SINGAPORE - "You don't deserve to be a mother to my kids. You have always put your career over family."
This is what Ms Carrie Tan's ex-husband spat out in a quarrel they had when they were still married.
While some may consider it words spoken in anger, the Association of Women for Action and Research (Aware) warns that this can be considered abuse.
Ms Sheena Kanwar, the support services manager at Aware, says: "If your partner is constantly putting you down, calling you names, making you feel bad about yourself and making you feel guilty and responsible for his behaviour, it is a sign of emotional abuse.
"It is a common misconception that abuse means only physical abuse. Whereas, in fact, many a time, abuse may be perpetrated through verbal, emotional and psychological manipulation and intimidation."
"This kind of abuse is more difficult to put one's finger on, but actually has long-term effects on the survivor's sense of self and dignity."
Ms Tan, 31, tells more of her story: "He would tell me not to overestimate my intelligence just because I was from a good school."
"After a while, I believed what he said. I started to think I wasn't smart enough and that I wasn't going to be a good mother."
"Even though I had always been strong and independent, doubts started to creep in," she adds.
"And he hardly felt remorseful after these personal attacks. He never apologised."
She didn't think of it seriously until it culminated in a violent incident when they were on a business trip in Hong Kong.
"We were quarrelling again and he pinned me down and slapped me 10 times," recalls Ms Tan, tears welling up in her eyes.
"It was only after this incident and when I was contemplating an annulment did I realise his behaviour had shown a pattern of abuse, from emotional, to verbal and eventually physical abuse."
Ms Kanwar says actual physical violence usually occurs after a period of verbal, emotional and psychological abuse has taken place. Ms Tan adds: "I realised, on hindsight, that the reasons why I had been so ready to believe my ex-husband were my self-esteem issues that I have had since young."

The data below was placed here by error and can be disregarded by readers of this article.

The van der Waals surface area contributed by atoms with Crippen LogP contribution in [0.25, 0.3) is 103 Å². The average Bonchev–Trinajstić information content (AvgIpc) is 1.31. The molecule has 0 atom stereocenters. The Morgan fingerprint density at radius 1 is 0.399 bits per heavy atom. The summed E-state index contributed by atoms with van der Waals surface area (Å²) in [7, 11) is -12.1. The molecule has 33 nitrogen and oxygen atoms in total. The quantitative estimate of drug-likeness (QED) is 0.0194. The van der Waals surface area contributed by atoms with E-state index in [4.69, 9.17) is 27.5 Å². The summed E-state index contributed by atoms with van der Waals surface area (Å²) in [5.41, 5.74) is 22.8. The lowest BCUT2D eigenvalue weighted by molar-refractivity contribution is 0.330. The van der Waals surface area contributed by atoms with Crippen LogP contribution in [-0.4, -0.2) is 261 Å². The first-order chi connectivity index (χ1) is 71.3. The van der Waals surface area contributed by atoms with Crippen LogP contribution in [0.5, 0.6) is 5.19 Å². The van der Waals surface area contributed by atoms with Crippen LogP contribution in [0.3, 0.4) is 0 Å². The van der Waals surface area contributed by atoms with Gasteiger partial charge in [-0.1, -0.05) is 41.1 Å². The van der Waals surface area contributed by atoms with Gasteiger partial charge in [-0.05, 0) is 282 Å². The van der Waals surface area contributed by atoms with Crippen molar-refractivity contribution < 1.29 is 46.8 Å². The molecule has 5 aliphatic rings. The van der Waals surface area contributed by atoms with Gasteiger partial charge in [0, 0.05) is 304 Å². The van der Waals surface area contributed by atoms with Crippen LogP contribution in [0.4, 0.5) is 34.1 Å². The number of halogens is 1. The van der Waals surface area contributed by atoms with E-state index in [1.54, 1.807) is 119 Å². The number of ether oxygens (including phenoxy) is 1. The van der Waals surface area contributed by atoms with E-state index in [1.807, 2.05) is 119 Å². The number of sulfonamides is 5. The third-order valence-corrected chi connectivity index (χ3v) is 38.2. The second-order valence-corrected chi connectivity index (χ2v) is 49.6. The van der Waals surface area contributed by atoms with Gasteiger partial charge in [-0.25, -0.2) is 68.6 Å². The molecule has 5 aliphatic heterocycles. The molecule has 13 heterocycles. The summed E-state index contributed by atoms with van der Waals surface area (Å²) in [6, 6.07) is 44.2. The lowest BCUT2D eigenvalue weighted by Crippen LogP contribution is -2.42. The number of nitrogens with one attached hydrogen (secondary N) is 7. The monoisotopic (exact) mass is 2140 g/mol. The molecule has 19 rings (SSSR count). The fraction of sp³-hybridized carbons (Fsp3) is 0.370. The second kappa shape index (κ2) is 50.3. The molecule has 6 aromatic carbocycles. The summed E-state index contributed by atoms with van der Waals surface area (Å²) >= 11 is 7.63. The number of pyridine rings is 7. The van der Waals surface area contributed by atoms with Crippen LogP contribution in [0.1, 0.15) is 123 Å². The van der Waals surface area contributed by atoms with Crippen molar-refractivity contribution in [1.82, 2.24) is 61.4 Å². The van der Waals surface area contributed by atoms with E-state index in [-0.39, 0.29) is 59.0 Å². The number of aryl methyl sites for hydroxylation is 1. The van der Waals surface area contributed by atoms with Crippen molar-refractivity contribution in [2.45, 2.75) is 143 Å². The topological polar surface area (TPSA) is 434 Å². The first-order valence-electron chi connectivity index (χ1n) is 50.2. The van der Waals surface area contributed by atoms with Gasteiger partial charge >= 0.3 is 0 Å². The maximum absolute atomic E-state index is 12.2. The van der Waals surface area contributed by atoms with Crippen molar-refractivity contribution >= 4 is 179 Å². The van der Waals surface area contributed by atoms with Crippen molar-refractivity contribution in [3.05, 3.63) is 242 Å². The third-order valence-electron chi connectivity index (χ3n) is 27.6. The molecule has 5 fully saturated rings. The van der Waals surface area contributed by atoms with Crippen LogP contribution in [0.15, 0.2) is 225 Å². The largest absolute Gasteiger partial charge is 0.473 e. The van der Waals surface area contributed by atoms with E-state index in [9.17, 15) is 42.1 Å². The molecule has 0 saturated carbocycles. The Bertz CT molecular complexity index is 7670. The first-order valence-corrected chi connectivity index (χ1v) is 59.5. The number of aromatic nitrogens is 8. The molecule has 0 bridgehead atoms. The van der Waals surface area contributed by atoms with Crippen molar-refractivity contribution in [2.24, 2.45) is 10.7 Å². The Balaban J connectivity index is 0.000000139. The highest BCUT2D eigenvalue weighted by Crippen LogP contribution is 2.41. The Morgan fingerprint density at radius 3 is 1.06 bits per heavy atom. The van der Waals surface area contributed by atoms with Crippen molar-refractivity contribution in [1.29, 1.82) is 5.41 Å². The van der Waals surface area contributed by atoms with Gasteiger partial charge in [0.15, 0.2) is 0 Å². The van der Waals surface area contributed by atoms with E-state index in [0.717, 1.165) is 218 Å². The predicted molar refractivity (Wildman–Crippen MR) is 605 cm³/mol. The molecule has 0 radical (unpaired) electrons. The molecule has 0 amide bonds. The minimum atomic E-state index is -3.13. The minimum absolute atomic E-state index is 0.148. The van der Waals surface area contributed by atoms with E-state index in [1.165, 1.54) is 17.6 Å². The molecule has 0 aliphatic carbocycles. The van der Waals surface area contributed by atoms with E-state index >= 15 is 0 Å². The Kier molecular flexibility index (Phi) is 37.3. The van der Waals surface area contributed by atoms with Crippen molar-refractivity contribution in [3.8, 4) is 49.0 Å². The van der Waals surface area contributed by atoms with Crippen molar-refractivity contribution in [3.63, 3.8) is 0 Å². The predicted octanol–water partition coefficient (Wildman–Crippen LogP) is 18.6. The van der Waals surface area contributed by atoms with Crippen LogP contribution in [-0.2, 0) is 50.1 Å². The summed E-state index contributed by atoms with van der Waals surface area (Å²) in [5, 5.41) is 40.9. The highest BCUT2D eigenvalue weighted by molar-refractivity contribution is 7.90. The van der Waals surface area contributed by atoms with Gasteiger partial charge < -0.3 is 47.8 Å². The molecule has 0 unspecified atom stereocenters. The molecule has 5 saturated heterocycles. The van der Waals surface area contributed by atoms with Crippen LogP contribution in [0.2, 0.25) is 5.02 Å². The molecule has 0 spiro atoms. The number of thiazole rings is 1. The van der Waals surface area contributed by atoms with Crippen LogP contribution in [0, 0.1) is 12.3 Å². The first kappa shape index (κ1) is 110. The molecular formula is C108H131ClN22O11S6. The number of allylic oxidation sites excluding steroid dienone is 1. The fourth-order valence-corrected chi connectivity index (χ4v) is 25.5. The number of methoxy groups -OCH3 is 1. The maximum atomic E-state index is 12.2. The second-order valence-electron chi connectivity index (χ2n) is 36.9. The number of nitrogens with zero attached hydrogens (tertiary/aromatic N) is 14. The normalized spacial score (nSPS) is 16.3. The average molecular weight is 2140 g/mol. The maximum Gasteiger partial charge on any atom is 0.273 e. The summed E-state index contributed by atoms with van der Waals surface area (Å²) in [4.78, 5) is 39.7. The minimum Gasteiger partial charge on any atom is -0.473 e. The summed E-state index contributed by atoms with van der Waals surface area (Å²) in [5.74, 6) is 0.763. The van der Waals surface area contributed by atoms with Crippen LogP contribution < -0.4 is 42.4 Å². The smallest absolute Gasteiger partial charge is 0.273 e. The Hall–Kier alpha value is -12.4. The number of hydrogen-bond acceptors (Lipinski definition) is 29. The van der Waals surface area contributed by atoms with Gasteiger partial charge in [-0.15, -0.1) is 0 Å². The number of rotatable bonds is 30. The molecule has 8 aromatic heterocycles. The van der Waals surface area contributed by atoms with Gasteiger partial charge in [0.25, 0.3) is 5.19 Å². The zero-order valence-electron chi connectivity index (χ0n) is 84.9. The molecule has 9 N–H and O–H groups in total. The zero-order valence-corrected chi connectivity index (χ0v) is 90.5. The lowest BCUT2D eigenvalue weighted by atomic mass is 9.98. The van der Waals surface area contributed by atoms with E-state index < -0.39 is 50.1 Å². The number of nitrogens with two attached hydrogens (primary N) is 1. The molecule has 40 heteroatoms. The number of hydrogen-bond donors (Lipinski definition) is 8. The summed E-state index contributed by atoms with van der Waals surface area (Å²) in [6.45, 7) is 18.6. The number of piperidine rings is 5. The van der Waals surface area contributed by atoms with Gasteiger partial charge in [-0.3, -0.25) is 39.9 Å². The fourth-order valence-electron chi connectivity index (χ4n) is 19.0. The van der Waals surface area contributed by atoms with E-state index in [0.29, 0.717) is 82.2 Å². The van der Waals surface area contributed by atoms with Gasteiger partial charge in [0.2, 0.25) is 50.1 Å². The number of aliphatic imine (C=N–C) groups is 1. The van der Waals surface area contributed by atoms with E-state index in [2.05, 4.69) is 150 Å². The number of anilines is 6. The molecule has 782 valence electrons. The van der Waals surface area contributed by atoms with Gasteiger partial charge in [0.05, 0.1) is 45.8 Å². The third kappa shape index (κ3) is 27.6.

After the annulment, Ms Tan founded Daughters of Tomorrow, a social enterprise which focuses on empowering and educating women in Third World countries.
Daughters of Tomorrow has organised a "Real Women, Real Conversations 2013" forum, which takes place next Sunday. Since her experience, Ms Tan felt that she had to move the issue of emotional abuse and unhealthy, destructive relationships to the forefront.
She hopes mothers and daughters will come together at the forum to discuss self-esteem issues, relationships, and self-empowerment.
Ms Kanwar says: "It encourages mothers and daughters to attend the forum to discuss self-esteem issues, relationships, and self-empowerment amongst other things.
"So, I hope this forum help mothers and their daughters with any self-esteem or body image issue so that they are more likely to be empowered in future relationships," she says.
Also attending the forum will be Ms Aisyah Jumari, 29, the founder of Simply Sinless Creams, a cupcake-baking workshop for women. She too had been involved in an unhealthy relationship.
Her ex-boyfriend often called her names like "slut" - sometime even in front of his own family.
"It was degrading and I was embarrassed. There were times I would even feel at fault," says Ms Aisyah.
She adds that he would not allow her to go out with her friends, and would assume that she was cheating if he caught her sending text messages.
"The last straw came when he shouted at me at an MRT station and started calling me names," she says.
Ms Aisyah, whose cupcake-baking workshop is also an avenue for women to talk about their problems, says while arguments between couples were common, "it is wrong and destructive if your partner is constantly trying to put you down with personal attacks, and is turning you against your beliefs".
What: Real Women, Real Conversations 2013
Date: June 2
Time: 1pm to 7pm
Admission: $50 per pax
Venue: School Of Thought Auditorium , 222, Queen Street
If you know someone who is being abused,
- Listen to her
- Help her make a safety plan
- Inform her of the various resources
- Encourage her to seek help and patiently wait for her to take the first step
Don't downplay the danger.
Don't judge or criticise her decision even if it means she isn't ready to do something about it.
Don't try to solve her problems and insist that she should do what you say If you know someone who is abusive:
Tell him that nothing justifies his violent behaviour
Tell him that his actions bother you
Tell the couple that you care about them and urge them to seek help
Don't agree with any excuses he or she makes for the violence
If you know someone who is abusive:
• Tell him that nothing justifies his violent behaviour
• Tell him that his actions bother you
• Tell the couple that you care about them and urge them to seek help
• Don't agree with any excuses he or she makes for the violence
• Aware helpline
Monday to Friday
3pm - 9.30pm
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